This month’s “Window Gazing” — a monthly column from Pastor Alan Sherouse in our newsletter. Read the entire March newsletter here.
The wonderful author, Gertrude Stein, was nearing the end of her life when she turned to her longtime partner, Alice B. Toklas, and asked her, “Alice, what are the answers?” But Alice Toklas had no definitive reply. So after a long silence, Stein said, “In that case, what are the questions?” (In Wishful Thinking by Frederick Buechner).
Life is full of questions. The poet, Rainer Marie Rilke, reflects this in his Letters to a Young Poet. Rilke writes to a young military academy cadet, who had reached out to the poet amidst his own consideration of a literary career. Rilke urges the 19 year old to trust curiosity and embrace the unknown. He gives instructions on how a poet should feel, love and seek truth. His notes on how to be a poet ultimately function like instructions for how to live a life. “Be patient toward all that is unsolved in your heart,” Rilke writes at one point, “and try to love the questions themselves.”
Many people of deep faith are also people who have learned to love the questions. Faith is sometimes confused with certainty. “If you’re 99.9 percent sure then you’re 100% lost,” a red-faced summer camp preacher once shouted at a teenaged me. In actuality, faith in Christ involves a great deal of curiosity, wonder and questioning. “Lord I believe, but help my unbelief,” we say with the desperate father who approaches Jesus in Mark 9. It’s one reason that Frederick Buechner has suggested that instead of just looking in the Bible for the answers it gives, we should first listen for the questions it asks.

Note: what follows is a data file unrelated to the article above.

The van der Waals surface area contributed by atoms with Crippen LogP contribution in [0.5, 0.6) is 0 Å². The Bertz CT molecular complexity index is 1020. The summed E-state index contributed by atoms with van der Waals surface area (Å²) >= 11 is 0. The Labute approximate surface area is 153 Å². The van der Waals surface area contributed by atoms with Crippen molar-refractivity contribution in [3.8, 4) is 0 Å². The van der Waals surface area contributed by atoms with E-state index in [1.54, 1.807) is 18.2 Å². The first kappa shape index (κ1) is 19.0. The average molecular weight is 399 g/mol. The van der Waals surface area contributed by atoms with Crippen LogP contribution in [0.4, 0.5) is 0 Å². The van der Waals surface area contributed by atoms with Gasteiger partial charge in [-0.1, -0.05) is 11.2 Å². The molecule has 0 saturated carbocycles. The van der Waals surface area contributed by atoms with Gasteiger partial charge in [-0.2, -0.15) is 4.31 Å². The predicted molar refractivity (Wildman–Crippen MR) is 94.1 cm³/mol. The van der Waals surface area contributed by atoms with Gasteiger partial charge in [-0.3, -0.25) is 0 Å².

I recently joined other ministers of our staff, together with others in our community, at First Presbyterian Church in Greensboro for a lecture by Dr. Luke Powery, Dean of Duke University Chapel and Associate Professor of Homiletics at Duke Divinity School. The lecture was entitled, “Living the Questions.” Like Buechner, Dr. Powery suggested, “The Bible is not only an answer book. It’s also a question book.” What might happen if we echoed the Bible’s questions and embraced this practice of questioning as part of our faith? It might just help us to live in the unresolved and open spaces where we so often find ourselves.
Lent is a season for questions — questions of God, questions of our world, questions of ourselves. In our liturgical calendar, the gospel texts for Year A this Lent offer some of the most profound questions in scripture.
“Are you really the son of God?” the tempter asks Jesus in the wilderness, questioning his identity, power and ultimate purpose.
“How can anyone be born again?” asks Nicodemus in John 3, wondering about the new life Jesus brings.
“How is it that you, a Jew, ask a drink of me, a woman of Samaria?” wonders the woman at the well (John 4), when she encounters the inclusive love of God before her.
“What do you say about him?” ask the interrogators of the man born blind, after Jesus helps him to see in chapter 9 of John.
“Lord, where were you when my brother died?” asks a heartbroken sister after the death of Lazarus in John 11. Martha speaks right along with all of us who have ever loved and lost.
These questions echo so much of human experience, and so much of the wondering that accompanies any of us who seek to follow in the way of Christ. Lent is a season to embrace such wonder; to love these questions; to cultivate curiosity as a spiritual practice; to be patient with the unresolved, and embrace the questioning as part of what it means to believe. If we can practice this, we will be even more prepared for the dawn of Easter and the coolness of the empty tomb, which asks its own gospel question once again: “Whom are you looking for?”